Roula Abu Zaid, sister of TV correspondent Shady Abu Zaid, denied previous reports that Shady had been arrested for appearing in a video with actor Ahmed Malek passing out condom balloons to police officers in Tahrir Square on the fifth anniversary of the 2011 revolution.
The video, which was widely circulated on social media on Monday night, shows Shady and Malek blowing up condoms and handing them out to police officers stationed in Tahrir with a message reading, “From Egypt’s youth to the police on January 25.” They also hug and kiss police officers and take pictures with them in mock celebration of the anniversary.
In a Facebook post on Tuesday evening, Roula clarified that statements from the Interior Ministry claiming that they had arrested her brother were incorrect. She added that freedom of expression was a constitutional right and the video was a work of comedy and did not include any content that was illegal, insulting, discriminatory or which incited violence.
Earlier on Sunday, reports surfaced in local media claiming that Shady, a correspondent for comedy TV show Abla Fahita, had been arrested for appearing in the video. The privately owned Al-Masry Al-Youm cited a security source saying that interior ministry personnel arrested Shady in his home and that he was under investigation for his role in the video.
Malek had also issued an apology on his Facebook page for the prank.
“I wholeheartedly apologize to anyone who was offended by the video, especially the police,” Malek wrote, maintaining he didn’t expect the clip to be shared beyond his circle of friends and acknowledging “violations” in it.
“I am 20 years old and sometimes at that age ideas precede rational thinking and, unfortunately, these mistakes are on tape,” he said, emphasizing that this was impulsive behavior which he regrets.
Malek said he tried to delete the video, but it had already been widely circulated by that time. He pinned its popularity on the inability of his generation to express themselves freely, but added, “that still doesn’t give me the right to express my opinion in a way that violates others’ rights” or might tarnish the reputation of the revolution and revolutionaries.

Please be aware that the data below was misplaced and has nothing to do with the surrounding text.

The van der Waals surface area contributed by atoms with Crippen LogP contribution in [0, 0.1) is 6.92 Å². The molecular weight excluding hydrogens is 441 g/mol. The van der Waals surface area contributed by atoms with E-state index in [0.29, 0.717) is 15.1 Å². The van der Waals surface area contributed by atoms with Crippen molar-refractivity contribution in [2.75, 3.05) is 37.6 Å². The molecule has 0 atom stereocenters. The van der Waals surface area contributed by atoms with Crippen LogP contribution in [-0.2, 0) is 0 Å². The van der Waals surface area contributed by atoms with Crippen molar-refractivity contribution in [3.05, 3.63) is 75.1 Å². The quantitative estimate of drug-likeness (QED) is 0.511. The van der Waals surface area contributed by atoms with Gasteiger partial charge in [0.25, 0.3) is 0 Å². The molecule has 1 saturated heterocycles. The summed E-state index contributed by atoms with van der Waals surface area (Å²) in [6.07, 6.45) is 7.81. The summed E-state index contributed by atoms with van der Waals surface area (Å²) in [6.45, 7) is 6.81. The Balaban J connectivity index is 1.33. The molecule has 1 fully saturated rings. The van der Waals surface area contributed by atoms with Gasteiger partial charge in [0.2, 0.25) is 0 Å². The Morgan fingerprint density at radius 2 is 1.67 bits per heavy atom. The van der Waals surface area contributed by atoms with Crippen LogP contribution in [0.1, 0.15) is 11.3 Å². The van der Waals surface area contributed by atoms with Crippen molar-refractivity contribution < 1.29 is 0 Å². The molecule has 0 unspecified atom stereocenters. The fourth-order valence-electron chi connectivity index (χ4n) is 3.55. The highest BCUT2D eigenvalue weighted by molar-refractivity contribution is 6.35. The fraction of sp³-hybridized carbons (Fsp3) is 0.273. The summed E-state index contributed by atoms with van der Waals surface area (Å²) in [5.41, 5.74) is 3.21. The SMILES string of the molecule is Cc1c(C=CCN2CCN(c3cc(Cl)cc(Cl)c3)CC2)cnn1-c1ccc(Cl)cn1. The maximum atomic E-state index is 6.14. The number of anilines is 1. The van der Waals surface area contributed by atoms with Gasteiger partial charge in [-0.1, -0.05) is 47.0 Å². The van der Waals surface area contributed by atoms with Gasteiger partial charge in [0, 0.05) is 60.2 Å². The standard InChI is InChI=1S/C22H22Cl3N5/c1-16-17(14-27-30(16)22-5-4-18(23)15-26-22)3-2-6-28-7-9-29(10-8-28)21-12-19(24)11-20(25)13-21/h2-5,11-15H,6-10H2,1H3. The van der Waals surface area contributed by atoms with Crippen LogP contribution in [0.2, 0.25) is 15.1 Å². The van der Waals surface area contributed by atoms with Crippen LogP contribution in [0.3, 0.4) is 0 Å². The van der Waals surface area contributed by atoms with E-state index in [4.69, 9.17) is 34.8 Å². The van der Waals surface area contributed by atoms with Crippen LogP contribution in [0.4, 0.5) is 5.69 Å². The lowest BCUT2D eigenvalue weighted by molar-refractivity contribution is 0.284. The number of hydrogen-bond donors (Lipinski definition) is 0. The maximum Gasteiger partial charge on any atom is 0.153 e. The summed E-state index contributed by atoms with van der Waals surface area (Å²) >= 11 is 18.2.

“I hope people don’t deal with this situation as something that defines me, but as a passing moment that will not happen again,” he said.
Meanwhile, the Abla Fahita show issued a statement denouncing the video, asserting that its content violates public morals and is disrespectful. The show distanced itself from Abu Zaid, saying it has no relation to him “outside the scope of his work on the show,” and that it has nothing to do with his personal stances and behavior.
“[Abu Zaid] doesn’t represent the show or the production company and he is merely a correspondent working in limited capacity,” the statement read.
The Actors Syndicate decided to stop issuing licenses to Malek in light of the prank and referred him to investigation. Syndicate Head Ashraf Zaky phoned Malek and urged him to issue an apology, according to the privately owned Al-Masry Al-Youm newspaper, although he isn’t a member of the syndicate.
The video was the topic of heated debate on social media, with critics describing it as “immoral” and calling for the boycott of the show using the the hashtag #مقاطعه_برنامج_ابله_فاهيتا (Boycott Abla Fahita). Others defended Malek and Abu Zaid, stating they have both been actively involved in the revolution since 2011, been the victims of police brutality and have the right to free speech.